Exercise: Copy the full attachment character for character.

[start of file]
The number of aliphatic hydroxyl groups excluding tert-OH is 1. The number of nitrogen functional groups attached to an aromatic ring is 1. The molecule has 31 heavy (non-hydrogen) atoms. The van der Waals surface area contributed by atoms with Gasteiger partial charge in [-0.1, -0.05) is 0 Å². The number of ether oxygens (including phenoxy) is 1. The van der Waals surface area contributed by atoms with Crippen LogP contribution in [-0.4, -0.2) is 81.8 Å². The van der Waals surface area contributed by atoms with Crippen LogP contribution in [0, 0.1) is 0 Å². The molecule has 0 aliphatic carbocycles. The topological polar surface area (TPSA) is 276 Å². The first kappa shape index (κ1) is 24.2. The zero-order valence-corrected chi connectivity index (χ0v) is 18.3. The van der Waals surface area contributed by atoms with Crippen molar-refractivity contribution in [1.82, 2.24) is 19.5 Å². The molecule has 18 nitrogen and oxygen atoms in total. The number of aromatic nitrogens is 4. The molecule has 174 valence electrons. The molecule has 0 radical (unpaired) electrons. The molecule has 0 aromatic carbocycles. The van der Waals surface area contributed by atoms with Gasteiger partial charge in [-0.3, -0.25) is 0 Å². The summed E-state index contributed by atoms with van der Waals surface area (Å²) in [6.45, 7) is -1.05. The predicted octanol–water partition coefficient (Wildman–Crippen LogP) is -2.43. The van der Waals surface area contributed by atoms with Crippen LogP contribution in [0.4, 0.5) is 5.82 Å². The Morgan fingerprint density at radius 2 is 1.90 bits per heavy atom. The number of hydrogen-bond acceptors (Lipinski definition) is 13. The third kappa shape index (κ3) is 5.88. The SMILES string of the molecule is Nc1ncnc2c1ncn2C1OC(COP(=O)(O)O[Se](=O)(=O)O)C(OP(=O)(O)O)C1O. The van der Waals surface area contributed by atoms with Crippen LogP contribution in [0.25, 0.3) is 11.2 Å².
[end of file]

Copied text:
The number of aliphatic hydroxyl groups excluding tert-OH is 1. The number of nitrogen functional groups attached to an aromatic ring is 1. The molecule has 31 heavy (non-hydrogen) atoms. The van der Waals surface area contributed by atoms with Gasteiger partial charge in [-0.1, -0.05) is 0 Å². The number of ether oxygens (including phenoxy) is 1. The van der Waals surface area contributed by atoms with Crippen LogP contribution in [-0.4, -0.2) is 81.8 Å². The van der Waals surface area contributed by atoms with Crippen LogP contribution in [0, 0.1) is 0 Å². The molecule has 0 aliphatic carbocycles. The topological polar surface area (TPSA) is 276 Å². The first kappa shape index (κ1) is 24.2. The zero-order valence-corrected chi connectivity index (χ0v) is 18.3. The van der Waals surface area contributed by atoms with Crippen molar-refractivity contribution in [1.82, 2.24) is 19.5 Å². The molecule has 18 nitrogen and oxygen atoms in total. The number of aromatic nitrogens is 4. The molecule has 174 valence electrons. The molecule has 0 radical (unpaired) electrons. The molecule has 0 aromatic carbocycles. The van der Waals surface area contributed by atoms with Gasteiger partial charge in [-0.3, -0.25) is 0 Å². The summed E-state index contributed by atoms with van der Waals surface area (Å²) in [6.45, 7) is -1.05. The predicted octanol–water partition coefficient (Wildman–Crippen LogP) is -2.43. The van der Waals surface area contributed by atoms with Crippen LogP contribution in [0.4, 0.5) is 5.82 Å². The Morgan fingerprint density at radius 2 is 1.90 bits per heavy atom. The number of hydrogen-bond acceptors (Lipinski definition) is 13. The third kappa shape index (κ3) is 5.88. The SMILES string of the molecule is Nc1ncnc2c1ncn2C1OC(COP(=O)(O)O[Se](=O)(=O)O)C(OP(=O)(O)O)C1O. The van der Waals surface area contributed by atoms with Crippen LogP contribution in [0.25, 0.3) is 11.2 Å².